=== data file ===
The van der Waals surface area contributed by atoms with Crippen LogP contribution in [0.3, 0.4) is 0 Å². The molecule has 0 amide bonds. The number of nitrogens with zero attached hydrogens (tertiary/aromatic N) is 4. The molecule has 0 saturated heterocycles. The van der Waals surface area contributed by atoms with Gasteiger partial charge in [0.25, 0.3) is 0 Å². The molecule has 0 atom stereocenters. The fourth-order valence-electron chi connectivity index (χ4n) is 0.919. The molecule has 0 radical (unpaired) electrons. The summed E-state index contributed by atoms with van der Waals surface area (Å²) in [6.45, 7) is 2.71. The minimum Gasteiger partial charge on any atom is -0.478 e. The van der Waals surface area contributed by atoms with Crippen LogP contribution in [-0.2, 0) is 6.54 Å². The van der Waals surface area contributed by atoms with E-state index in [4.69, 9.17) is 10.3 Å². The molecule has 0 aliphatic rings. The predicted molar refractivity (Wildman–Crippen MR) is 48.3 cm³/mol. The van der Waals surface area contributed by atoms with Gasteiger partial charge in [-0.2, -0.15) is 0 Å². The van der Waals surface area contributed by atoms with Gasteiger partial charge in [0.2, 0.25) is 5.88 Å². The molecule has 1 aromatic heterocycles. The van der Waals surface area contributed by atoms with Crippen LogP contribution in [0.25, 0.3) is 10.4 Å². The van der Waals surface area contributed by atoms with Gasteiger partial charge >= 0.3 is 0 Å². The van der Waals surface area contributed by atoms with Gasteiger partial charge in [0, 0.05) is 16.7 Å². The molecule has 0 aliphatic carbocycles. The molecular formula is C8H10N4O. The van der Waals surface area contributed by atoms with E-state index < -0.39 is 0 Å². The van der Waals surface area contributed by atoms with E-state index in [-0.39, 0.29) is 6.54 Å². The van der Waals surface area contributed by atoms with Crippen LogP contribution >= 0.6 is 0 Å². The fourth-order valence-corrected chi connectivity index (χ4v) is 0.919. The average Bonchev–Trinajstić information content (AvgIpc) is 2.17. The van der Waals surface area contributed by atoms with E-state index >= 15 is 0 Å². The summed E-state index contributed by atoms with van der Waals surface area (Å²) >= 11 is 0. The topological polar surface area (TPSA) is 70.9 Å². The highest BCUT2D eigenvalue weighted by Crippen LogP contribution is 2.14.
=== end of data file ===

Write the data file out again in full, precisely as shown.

The van der Waals surface area contributed by atoms with Crippen LogP contribution in [0.3, 0.4) is 0 Å². The molecule has 0 amide bonds. The number of nitrogens with zero attached hydrogens (tertiary/aromatic N) is 4. The molecule has 0 saturated heterocycles. The van der Waals surface area contributed by atoms with Gasteiger partial charge in [0.25, 0.3) is 0 Å². The molecule has 0 atom stereocenters. The fourth-order valence-electron chi connectivity index (χ4n) is 0.919. The molecule has 0 radical (unpaired) electrons. The summed E-state index contributed by atoms with van der Waals surface area (Å²) in [6.45, 7) is 2.71. The minimum Gasteiger partial charge on any atom is -0.478 e. The van der Waals surface area contributed by atoms with Crippen LogP contribution in [-0.2, 0) is 6.54 Å². The van der Waals surface area contributed by atoms with E-state index in [4.69, 9.17) is 10.3 Å². The molecule has 0 aliphatic rings. The predicted molar refractivity (Wildman–Crippen MR) is 48.3 cm³/mol. The van der Waals surface area contributed by atoms with Gasteiger partial charge in [-0.2, -0.15) is 0 Å². The van der Waals surface area contributed by atoms with Gasteiger partial charge in [0.2, 0.25) is 5.88 Å². The molecule has 1 aromatic heterocycles. The van der Waals surface area contributed by atoms with Crippen LogP contribution in [0.25, 0.3) is 10.4 Å². The van der Waals surface area contributed by atoms with Gasteiger partial charge >= 0.3 is 0 Å². The van der Waals surface area contributed by atoms with Gasteiger partial charge in [0, 0.05) is 16.7 Å². The molecule has 0 aliphatic carbocycles. The molecular formula is C8H10N4O. The van der Waals surface area contributed by atoms with E-state index < -0.39 is 0 Å². The van der Waals surface area contributed by atoms with E-state index in [-0.39, 0.29) is 6.54 Å². The van der Waals surface area contributed by atoms with Crippen LogP contribution >= 0.6 is 0 Å². The fourth-order valence-corrected chi connectivity index (χ4v) is 0.919. The average Bonchev–Trinajstić information content (AvgIpc) is 2.17. The van der Waals surface area contributed by atoms with E-state index >= 15 is 0 Å². The summed E-state index contributed by atoms with van der Waals surface area (Å²) >= 11 is 0. The topological polar surface area (TPSA) is 70.9 Å². The highest BCUT2D eigenvalue weighted by Crippen LogP contribution is 2.14.